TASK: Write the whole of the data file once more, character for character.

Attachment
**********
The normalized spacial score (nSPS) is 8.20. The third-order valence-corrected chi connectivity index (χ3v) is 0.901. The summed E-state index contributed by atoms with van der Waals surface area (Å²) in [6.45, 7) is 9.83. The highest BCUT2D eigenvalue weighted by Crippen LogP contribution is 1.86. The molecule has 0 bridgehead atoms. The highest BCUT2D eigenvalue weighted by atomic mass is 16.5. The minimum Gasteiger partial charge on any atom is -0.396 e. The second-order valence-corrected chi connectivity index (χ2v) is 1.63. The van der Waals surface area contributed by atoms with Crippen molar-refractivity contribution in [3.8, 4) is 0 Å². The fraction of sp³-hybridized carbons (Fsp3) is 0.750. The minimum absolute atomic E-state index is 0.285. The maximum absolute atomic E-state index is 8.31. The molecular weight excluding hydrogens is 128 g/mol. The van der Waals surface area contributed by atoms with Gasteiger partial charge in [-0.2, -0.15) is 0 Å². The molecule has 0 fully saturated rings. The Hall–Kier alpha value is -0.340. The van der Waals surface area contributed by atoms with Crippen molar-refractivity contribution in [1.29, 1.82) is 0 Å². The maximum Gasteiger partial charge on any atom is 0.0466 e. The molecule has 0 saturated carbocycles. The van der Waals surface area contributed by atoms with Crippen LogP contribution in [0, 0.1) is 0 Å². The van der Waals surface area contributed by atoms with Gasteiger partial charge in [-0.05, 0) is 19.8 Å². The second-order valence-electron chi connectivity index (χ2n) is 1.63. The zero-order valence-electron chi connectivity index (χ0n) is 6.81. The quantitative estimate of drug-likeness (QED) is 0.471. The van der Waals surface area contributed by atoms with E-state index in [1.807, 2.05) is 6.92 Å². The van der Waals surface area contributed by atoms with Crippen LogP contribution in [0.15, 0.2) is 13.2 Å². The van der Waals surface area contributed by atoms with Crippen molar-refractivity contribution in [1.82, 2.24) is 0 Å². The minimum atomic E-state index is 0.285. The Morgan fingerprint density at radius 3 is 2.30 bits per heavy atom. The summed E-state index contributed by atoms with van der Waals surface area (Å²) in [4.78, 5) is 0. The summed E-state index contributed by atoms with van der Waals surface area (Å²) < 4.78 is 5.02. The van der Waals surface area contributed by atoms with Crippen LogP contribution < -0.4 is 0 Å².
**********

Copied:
The normalized spacial score (nSPS) is 8.20. The third-order valence-corrected chi connectivity index (χ3v) is 0.901. The summed E-state index contributed by atoms with van der Waals surface area (Å²) in [6.45, 7) is 9.83. The highest BCUT2D eigenvalue weighted by Crippen LogP contribution is 1.86. The molecule has 0 bridgehead atoms. The highest BCUT2D eigenvalue weighted by atomic mass is 16.5. The minimum Gasteiger partial charge on any atom is -0.396 e. The second-order valence-corrected chi connectivity index (χ2v) is 1.63. The van der Waals surface area contributed by atoms with Crippen molar-refractivity contribution in [3.8, 4) is 0 Å². The fraction of sp³-hybridized carbons (Fsp3) is 0.750. The minimum absolute atomic E-state index is 0.285. The maximum absolute atomic E-state index is 8.31. The molecular weight excluding hydrogens is 128 g/mol. The van der Waals surface area contributed by atoms with Gasteiger partial charge in [-0.2, -0.15) is 0 Å². The molecule has 0 fully saturated rings. The Hall–Kier alpha value is -0.340. The van der Waals surface area contributed by atoms with Crippen molar-refractivity contribution in [1.29, 1.82) is 0 Å². The maximum Gasteiger partial charge on any atom is 0.0466 e. The molecule has 0 saturated carbocycles. The van der Waals surface area contributed by atoms with Crippen LogP contribution in [0, 0.1) is 0 Å². The van der Waals surface area contributed by atoms with Gasteiger partial charge in [-0.05, 0) is 19.8 Å². The second-order valence-electron chi connectivity index (χ2n) is 1.63. The zero-order valence-electron chi connectivity index (χ0n) is 6.81. The quantitative estimate of drug-likeness (QED) is 0.471. The van der Waals surface area contributed by atoms with E-state index in [1.807, 2.05) is 6.92 Å². The van der Waals surface area contributed by atoms with Crippen LogP contribution in [0.15, 0.2) is 13.2 Å². The van der Waals surface area contributed by atoms with Crippen molar-refractivity contribution in [1.82, 2.24) is 0 Å². The minimum atomic E-state index is 0.285. The Morgan fingerprint density at radius 3 is 2.30 bits per heavy atom. The summed E-state index contributed by atoms with van der Waals surface area (Å²) in [4.78, 5) is 0. The summed E-state index contributed by atoms with van der Waals surface area (Å²) < 4.78 is 5.02. The van der Waals surface area contributed by atoms with Crippen LogP contribution < -0.4 is 0 Å².